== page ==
Nap every single day. Contrary to all the sleep sources that say to avoid napping during the day in order to sleep better at night, I believe it is actually a good idea to nap every day. But in order to make this work it is vital to stick to three rules:
Keep it short,
and Make it in the early afternoon
1) By napping at the same time every day, your body will start to regulate itself to want to nap at that time and it will become easier to fall asleep quickly and take an efficient nap;
2) Keep it short – only nap for about 20 minutes. This length of time, a power nap, is just enough to make you feel refreshed and mentally more alert but doesn’t allow you to go into a deep sleep (which would interfere with falling asleep at night), and;
3) Make sure to nap in the early afternoon – preferably about 20 to 30 minutes after lunch, which is when your body is naturally inclined to feel sleepy, and early enough in the day to not interfere with falling asleep at night. Avoid taking a hot bath There is a lot of advice that says take a hot bath right before bed to relax yourself, but since the body needs to lower its temperature in order to fall asleep a hot bath will actually keep you up.
Make sure to give your body at least an hour to cool down after a bath and prior to going to bed. Make your room colder Similar to the point above, your body needs to cool down in order to fall asleep and stay asleep, so do what you can to make your room cool.
For me, a cool bedroom has the added benefit of nestling into a heavy comforter, and I find the heavy warmth on top of me very soothing.
Exercise intensely Don’t just “exercise”, but do so intensely, to the point of feeling physical exhaustion. At the end of the day, this is probably the single best thing for helping induce deep, restorative sleep. When I say “intensely”, I mean intense relative to your capability. For some this may mean running 5 miles, for others it may mean a brisk 20 minute walk that elevates the heart rate. Physical tiredness is absolutely essential to getting a good night’s sleep. An acute session of moderate aerobic exercise, but not heavy aerobic or moderate strength exercises can improve the amount and quality of sleep for people with insomnia Limit red wine I can drink a few beers or glasses of white wine and sleep fine, but when it comes to red wine any more than one single solitary glass and I'm in for a poor night's sleep. Drinking more than one glass of red wine is a sure-fire way to wake me up after a few hours’s of sleep and makes it impossible to get back to sleep.
Get out in the sunlight soon after waking up in the morning. When you wake up, don’t lounge around in bed. Don’t even stay inside.
If possible, get out in the morning sun soon after getting up. The bright sunlight (or any bright light) tells your body’s natural biological clock that its time to wake up, and that same clock will then be set to tell your body its time to go to sleep about 14 to 16 hours hours later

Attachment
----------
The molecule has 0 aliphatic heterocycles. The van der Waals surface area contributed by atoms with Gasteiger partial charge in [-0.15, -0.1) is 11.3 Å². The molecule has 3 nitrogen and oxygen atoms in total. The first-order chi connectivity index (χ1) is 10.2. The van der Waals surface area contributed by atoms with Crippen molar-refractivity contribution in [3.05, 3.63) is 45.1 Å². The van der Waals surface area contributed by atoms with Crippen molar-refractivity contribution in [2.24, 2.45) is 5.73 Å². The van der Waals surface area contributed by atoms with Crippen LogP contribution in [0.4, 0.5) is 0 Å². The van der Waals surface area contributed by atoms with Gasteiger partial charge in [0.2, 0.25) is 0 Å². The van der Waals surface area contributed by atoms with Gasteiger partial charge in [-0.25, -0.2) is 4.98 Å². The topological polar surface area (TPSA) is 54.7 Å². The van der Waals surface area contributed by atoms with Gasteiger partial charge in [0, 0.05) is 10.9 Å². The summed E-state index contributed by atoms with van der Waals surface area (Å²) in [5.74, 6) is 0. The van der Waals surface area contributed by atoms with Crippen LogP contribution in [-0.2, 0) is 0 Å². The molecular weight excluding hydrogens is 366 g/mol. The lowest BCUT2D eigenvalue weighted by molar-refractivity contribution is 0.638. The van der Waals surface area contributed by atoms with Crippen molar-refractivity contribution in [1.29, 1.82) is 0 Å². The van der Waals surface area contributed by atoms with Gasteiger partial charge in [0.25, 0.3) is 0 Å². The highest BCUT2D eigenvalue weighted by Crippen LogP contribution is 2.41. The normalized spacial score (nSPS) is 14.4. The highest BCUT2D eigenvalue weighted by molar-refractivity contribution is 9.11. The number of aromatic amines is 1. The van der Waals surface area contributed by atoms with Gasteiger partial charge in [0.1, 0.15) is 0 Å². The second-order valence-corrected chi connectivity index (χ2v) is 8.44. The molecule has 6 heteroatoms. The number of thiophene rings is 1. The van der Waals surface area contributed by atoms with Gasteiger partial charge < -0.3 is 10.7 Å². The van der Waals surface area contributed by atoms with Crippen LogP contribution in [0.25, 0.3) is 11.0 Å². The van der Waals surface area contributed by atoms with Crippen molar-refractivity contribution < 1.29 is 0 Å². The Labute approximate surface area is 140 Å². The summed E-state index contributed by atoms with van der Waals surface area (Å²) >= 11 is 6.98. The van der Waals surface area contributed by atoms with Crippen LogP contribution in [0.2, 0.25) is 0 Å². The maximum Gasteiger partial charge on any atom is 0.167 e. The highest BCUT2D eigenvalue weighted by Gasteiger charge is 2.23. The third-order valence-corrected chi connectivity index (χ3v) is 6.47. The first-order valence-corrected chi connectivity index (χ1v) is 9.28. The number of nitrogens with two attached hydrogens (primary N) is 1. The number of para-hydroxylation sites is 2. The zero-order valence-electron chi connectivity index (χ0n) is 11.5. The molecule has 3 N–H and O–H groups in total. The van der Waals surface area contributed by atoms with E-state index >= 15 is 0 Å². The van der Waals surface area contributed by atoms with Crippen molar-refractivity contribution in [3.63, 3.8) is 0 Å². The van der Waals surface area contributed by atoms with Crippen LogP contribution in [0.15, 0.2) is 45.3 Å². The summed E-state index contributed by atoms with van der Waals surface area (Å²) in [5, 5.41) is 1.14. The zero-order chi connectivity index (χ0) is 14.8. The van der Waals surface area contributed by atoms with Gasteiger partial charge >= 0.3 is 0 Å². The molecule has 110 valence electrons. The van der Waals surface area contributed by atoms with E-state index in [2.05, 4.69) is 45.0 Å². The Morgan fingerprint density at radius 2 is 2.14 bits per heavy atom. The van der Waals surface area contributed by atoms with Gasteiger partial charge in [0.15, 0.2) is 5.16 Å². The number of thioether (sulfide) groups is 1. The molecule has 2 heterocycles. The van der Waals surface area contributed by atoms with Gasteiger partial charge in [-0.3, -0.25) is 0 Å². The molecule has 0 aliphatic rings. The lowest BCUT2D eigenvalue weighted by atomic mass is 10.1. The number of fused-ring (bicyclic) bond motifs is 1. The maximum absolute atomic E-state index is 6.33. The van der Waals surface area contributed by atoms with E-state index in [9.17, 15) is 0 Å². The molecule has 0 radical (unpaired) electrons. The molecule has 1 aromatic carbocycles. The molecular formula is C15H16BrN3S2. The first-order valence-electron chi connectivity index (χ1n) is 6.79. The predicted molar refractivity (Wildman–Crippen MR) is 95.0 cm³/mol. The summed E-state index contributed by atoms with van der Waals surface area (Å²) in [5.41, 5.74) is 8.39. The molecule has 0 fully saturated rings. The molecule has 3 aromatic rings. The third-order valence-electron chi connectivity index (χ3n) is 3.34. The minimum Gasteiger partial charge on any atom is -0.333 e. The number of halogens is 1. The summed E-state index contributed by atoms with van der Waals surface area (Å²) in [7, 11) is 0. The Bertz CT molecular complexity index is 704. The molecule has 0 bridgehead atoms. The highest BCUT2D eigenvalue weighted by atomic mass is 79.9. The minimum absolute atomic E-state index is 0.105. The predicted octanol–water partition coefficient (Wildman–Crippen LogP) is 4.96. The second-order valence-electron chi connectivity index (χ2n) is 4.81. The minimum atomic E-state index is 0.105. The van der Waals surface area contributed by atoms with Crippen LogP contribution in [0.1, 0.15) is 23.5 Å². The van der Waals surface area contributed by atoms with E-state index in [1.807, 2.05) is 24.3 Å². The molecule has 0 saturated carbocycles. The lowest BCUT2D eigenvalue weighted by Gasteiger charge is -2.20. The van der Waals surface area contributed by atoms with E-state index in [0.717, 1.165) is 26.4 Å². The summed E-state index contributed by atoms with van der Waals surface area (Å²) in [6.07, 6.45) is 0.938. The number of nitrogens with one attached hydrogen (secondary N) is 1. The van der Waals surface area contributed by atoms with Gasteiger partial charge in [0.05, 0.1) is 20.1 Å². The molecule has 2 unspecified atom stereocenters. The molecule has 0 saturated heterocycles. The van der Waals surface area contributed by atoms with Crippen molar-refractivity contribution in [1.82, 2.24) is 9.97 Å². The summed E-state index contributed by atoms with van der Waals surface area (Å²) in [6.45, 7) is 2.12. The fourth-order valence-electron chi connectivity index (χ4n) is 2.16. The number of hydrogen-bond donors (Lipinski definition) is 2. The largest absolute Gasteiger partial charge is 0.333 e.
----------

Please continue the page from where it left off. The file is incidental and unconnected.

Don’t watch TV Avoid watching TV (or looking at a computer screen) at least 30 minutes before you go to bed. Many sources of sleep advice say to watch TV or do something similar like surfing the Internet to wind down before bed, but I think this is bad advice. Watching TV and going online are both mentally and visually stimulating.
It may feel physically restful, but these activities stimulate the brain instead of helping the brain wind down enough to fall into sleep. Find a bedtime ritual that works for you Warm milk? Yech. A cup of herbal tea? No thank you. These are commonly advised to help you rest and fall asleep. I say find the routine that works for you - whatever it is - and just do it every night.
For me, it’s the simple act of shutting the house down.
Turning off all the lights, picking up stray toys, reviewing the schedule for the next day, planning breakfast for the morning rush, and locking each door. Feeling organized about the house helps me feel less anxious. This simple routine tells my body that its time to close down for the day, and it really does help. Find what helps you feel less anxious at the end of the day and incorporate into a nightly ritual. Do what it takes to manage stress in your life At some points in our lives we are burdened by a great deal of stress. It may be chronic pain or other health condition, a family or work situation, financial stress, or all combined.
And the stressful situation may well be unavoidable. But do what you can to take some control over the stress. There are so many ways to do this -- I encourage you to try some and just keep trying until you find what works for you. Simple meditation works best for me. It forces my mind to focus on something, thereby freeing up all the clutter to float to the surface, be recognized, and be gone. For others it is guided imagery, either with the help of a professional or with CD’s, regular massage, yoga or tai chi, calming music, or a therapeutic run or bike ride after work.
We all have different preferences -- try one that sounds appealing, but if you find it difficult to stick with it, then try a different one. Keep pen and notebook next to your bed Often when I’m lying in bed, or even while I’m sleeping, I’ll think of a new idea for work. Or I’ll remember something important that I forgot to do during the day. Rather than try to remember it, which causes anxiety (which is stimulating) I write it down so it exists on paper and doesn’t have to stay in my head. And if I keep a notebook for these things right next to my bed I find I’m more likely to write it down. The preceding tips worked perfectly for me and I hope will give you at least some ideas of what will work for you, too. What do you think? Do you have a tip that didn’t make my list? Let us know in the comments.
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(Source: http://very-goodmorning.blogspot.com/2009/01/change-our-vision.html )